After years of chasing the young and the hip, restaurants are realizing that young people aren't the ones keeping the industry afloat—their parents are. This is prompting companies to tweak everything from their sandwiches to their seats in a bid to woo baby boomers.
Pre-recession, young adults were the restaurant regulars. According to market research firm the NPD Group, adults under the age of 48 visited a restaurant, on average, 240 times in 2008.
Today, young adults struggle to move out of the house, let alone eat out nearly five times a week. "It's the economy. They've learned to do without; they're cooking at home," said Bonnie Riggs, restaurant industry analyst for the NPD Group.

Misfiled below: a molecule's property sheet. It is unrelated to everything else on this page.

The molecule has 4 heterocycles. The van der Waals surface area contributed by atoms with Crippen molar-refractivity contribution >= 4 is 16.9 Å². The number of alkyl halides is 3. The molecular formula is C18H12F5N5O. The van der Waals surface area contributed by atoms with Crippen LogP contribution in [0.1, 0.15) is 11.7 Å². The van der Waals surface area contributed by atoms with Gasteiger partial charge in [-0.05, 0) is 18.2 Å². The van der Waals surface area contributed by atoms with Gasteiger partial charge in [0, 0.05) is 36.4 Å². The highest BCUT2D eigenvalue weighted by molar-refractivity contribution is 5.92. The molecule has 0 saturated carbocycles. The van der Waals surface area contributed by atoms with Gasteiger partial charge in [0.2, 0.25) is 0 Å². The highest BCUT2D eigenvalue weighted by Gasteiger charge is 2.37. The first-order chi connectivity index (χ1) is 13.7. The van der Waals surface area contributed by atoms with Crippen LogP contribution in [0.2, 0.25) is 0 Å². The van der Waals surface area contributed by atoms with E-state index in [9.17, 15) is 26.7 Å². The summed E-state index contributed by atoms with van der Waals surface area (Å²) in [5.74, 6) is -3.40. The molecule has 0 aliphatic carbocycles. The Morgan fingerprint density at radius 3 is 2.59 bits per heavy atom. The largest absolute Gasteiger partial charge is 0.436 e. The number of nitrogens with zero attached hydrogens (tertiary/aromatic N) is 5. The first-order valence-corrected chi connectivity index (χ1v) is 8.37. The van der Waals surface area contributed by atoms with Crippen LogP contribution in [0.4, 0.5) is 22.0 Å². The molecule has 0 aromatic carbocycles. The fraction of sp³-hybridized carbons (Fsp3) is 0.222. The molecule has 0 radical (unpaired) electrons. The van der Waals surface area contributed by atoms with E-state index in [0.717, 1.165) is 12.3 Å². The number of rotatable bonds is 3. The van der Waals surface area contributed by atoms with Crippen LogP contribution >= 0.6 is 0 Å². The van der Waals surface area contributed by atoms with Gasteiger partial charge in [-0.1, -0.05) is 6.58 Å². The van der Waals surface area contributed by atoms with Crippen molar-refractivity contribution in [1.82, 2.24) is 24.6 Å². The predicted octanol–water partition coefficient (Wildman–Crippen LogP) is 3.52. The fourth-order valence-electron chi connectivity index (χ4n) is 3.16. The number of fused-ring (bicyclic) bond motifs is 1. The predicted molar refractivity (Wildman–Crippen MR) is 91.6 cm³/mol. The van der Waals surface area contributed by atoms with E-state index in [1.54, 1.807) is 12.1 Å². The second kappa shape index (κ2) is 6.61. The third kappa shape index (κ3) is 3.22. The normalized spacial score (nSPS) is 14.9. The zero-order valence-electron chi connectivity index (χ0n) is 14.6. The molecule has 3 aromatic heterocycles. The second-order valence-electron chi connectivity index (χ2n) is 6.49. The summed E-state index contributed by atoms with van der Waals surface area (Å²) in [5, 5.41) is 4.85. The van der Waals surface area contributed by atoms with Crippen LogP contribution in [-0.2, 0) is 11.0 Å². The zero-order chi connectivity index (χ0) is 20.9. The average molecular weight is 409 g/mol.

Conversely, those 55 and older spent more time last year in a booth, on a bar stool or waiting at the drive-thru. Those between the ages of 55 to 64 visited restaurants on average 220 times last year, the highest of any age bracket.
"They're more accustomed to eating out and eating away from home than previous retirees," said Brian Todd, president of The Food Institute. "Certainly, convenience is another aspect of it. I think more retirees have part-time jobs," he said.
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Newly empty-nester boomers might be downsizing their homes and deciding that a home-cooked meal isn't the priority it was before, Riggs said.